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Immunization Action Coalition
Ask the Experts
As appeared in the May 2012 issue of Needle Tips
Click here for PDF version
Immunization questions
Q:
Please review the new recommendations for the use of Tdap in people 65 years and older.
A:  
At its February 2012 meeting, the Advisory Committee on Immunization Practices (ACIP) voted to recommend Tdap for adults age 65 years and older. CDC posted the provisional recommendations on its website on March 21 at www.cdc.gov/vaccines/recs/provisional/downloads/Tdap-feb2012.pdf.
Two Tdap vaccines are currently licensed in the United States. They are Boostrix (GSK), approved for use in people age 10 years and older, and Adacel (sanofi pasteur) approved for use in people age 11 through 64 years.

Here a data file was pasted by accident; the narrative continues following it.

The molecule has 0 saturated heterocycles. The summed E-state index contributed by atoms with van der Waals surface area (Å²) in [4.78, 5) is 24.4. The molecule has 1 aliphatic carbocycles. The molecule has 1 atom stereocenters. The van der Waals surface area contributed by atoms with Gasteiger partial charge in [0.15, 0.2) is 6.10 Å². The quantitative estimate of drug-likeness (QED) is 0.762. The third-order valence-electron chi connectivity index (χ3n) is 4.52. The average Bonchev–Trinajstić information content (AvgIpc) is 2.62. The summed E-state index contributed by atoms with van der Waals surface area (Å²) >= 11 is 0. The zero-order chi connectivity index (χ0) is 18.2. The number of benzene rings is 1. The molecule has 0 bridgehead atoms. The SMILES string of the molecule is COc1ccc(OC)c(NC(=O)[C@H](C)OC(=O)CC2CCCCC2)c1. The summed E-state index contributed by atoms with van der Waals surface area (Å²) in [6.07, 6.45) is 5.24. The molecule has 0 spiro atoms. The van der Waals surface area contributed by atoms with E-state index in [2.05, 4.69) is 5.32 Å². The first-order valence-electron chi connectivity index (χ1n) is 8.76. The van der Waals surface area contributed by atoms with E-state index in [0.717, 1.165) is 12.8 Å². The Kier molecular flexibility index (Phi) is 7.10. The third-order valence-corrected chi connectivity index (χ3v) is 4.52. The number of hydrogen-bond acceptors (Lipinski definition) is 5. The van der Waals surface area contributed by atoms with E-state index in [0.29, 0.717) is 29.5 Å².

The provisional recommendations state the following:
Give a single dose of Tdap to previously unvaccinated adults age 19 years and older.
 
Give the Tdap dose regardless of the interval since the person last received a tetanus or diphtheria toxoid-containing vaccine.
 
Give the Tdap dose to adults for whom it is recommended if no record of previous administration exists.
Do not miss an opportunity to give Tdap to people age 65 years and older. Administer the vaccine you have available—either Boostrix or Adacel. When feasible, give Boostrix to adults age 65 and older. However, either vaccine product provides protection and is considered valid for use in people in this age group.
 
Q:
Is there an upper age limit for Tdap administration? For example, should I vaccinate an 85-year-old?
A: